I’m often asked how long it takes me to write a first draft. The answer? I’ve never written one.
Let’s start with the basics. Every author’s writing process is different. Some write detailed outlines. Others let their muse carry them in the direction that feels right. Many set a daily word count for themselves, not stopping until they’ve reached that magic number. And still others work on a time schedule, say, writing 6-8 hours a day.
There’s also the way they handle the flow of words. Again, every writer is different. Some just fly with their muse until it pauses for breath, others stop every so often to double-check what they’ve created thus far.
Then there’s me. I am totally obsessive in the way I write. Yes, I write outlines. Yes, I call on my muse (who doesn’t always answer, at least not fast enough for me). And, yes, I write long hours each day. But that’s where I go off in my own manic direction.
For starters, I can’t write without a title. The book must have a GOOD title, not a “working title”, in order for me to get off the ground. With THE MURDER THAT NEVER WAS, I agonized for weeks over the exact title that would capture the essence of the book. Next: my characters. I have to know them inside and out, like my best friends (or my worst enemies) before I can start Chapter 1. Third: I need a solid understanding of exactly what I hope to accomplish in at least the first third of the book. (Until the first third is well underway, I can’t fully tackle the 2nd and 3rd sections, since there are too many moving parts and new obstacles that come up.) And fourth (which is necessary to accomplish “third”): I need to have several months of hard-core, in-place research done. Even though my research is ongoing throughout the book’s creation, I have to be on solid ground in a multitude of knowledge bases before I so much as begin. I’m an authenticity freak, and I try as hard as I can to bring the necessary realities and depths of realities to the pages of my book.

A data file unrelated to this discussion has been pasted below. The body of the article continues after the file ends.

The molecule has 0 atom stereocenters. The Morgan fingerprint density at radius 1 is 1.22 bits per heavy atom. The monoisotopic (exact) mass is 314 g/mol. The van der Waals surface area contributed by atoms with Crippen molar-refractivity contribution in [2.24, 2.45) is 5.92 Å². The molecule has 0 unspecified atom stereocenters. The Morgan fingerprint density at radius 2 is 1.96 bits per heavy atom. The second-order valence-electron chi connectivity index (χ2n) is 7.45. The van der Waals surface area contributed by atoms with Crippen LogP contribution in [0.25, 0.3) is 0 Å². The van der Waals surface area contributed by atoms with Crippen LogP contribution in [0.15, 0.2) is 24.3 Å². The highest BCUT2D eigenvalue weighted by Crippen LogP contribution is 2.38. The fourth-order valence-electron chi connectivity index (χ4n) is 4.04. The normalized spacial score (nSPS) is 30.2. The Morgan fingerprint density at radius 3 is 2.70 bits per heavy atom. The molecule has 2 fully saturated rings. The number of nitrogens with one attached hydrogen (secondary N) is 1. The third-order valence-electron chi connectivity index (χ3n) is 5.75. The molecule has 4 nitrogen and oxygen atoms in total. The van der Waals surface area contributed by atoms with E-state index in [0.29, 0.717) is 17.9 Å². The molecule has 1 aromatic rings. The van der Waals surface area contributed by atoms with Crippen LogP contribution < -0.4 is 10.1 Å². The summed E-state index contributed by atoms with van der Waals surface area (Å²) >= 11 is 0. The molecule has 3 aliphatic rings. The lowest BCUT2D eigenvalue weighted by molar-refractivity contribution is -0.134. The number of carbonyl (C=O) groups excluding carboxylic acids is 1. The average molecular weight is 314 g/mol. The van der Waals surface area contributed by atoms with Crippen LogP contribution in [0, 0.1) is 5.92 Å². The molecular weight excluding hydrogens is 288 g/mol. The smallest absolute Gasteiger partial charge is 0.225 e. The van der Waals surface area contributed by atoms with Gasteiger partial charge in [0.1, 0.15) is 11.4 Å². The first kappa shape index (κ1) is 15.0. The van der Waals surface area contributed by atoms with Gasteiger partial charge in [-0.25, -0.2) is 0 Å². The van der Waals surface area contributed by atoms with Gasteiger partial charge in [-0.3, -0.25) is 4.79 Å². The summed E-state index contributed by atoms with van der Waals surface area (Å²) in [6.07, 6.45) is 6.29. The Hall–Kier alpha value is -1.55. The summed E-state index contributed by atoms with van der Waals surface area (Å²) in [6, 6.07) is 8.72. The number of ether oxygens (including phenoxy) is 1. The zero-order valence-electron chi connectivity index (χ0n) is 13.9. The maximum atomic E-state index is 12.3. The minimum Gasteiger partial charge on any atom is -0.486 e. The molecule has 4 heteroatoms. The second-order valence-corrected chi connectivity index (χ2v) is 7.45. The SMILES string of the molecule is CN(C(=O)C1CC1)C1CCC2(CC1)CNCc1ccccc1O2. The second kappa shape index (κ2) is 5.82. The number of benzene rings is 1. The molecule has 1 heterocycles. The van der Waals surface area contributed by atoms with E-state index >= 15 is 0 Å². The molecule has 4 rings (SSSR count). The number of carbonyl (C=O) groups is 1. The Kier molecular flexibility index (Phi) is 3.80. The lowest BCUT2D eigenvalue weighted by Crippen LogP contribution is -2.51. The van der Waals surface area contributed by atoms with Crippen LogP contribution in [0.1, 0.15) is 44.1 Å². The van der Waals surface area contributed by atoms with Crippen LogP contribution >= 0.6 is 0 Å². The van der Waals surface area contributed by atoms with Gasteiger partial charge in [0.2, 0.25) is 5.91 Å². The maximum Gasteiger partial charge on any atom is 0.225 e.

Finally, I’ve accomplished all of the above. Now I’m ready to tackle that terrifyingly blank Page 1. With it comes the truly obsessive part of Andrea Kane, author. I can’t write without a killer of a first sentence. I can’t write without editing along the way. Every day. Every chapter. I start each day by rereading (and editing) everything I wrote the day before so it flows the way I need it to. I re-familiarize myself with where my head, my characters, and my plot were when I said good-night. Then I go on from there—but not in a continuous fashion. I stop, rewrite, stop, reword, stop, re-engineer, stop, review details or red herrings previously created that need to glide seamlessly into my current scene.
Are you exhausted yet? There’s more.
Every 75 pages or so, I go back and read the book from the beginning, just to make sure the consistency is there and the evolution of character and plot feel natural. Tedious though that may sound, it’s not only necessary to my process, it kick-starts my mind into visualizing just what’s to come next and how it’s going to play out. So I smooth out some earlier wrinkles, focus on the current chapter, and jot down a few new notes about the pages yet to come—notes that, inevitably, skew my outline. That skewing happens a lot. My characters are very didactic, and often tell me I’m heading down a road not of their choosing. And that means stop! Time to reassess in order to move on. Which I do, even if it means rethinking and rewriting yet again.
I could go on and tell you that, if I get stuck on a particular word that doesn’t feel right and I know there’s another word out there which would be perfect, but which I just can’t wrap my mind around, I find it next to impossible to move on. I hate blank spaces, and my mind just won’t let it go. So I drive myself crazy yet again. Yes, sometimes I do have to move on with a question mark in my wake, but I’m not a happy camper, and it niggles at me until it’s fixed. I could tell you that, plus a whole lot more, but I think I’ll leave it here, lest you think I’m truly a crazy writer (which I suppose most of us are).
After 25 years and 27 books, you’d expect that I would have taken it down a notch. But, no such luck. I’ve never truly written a first draft, and I doubt I ever will.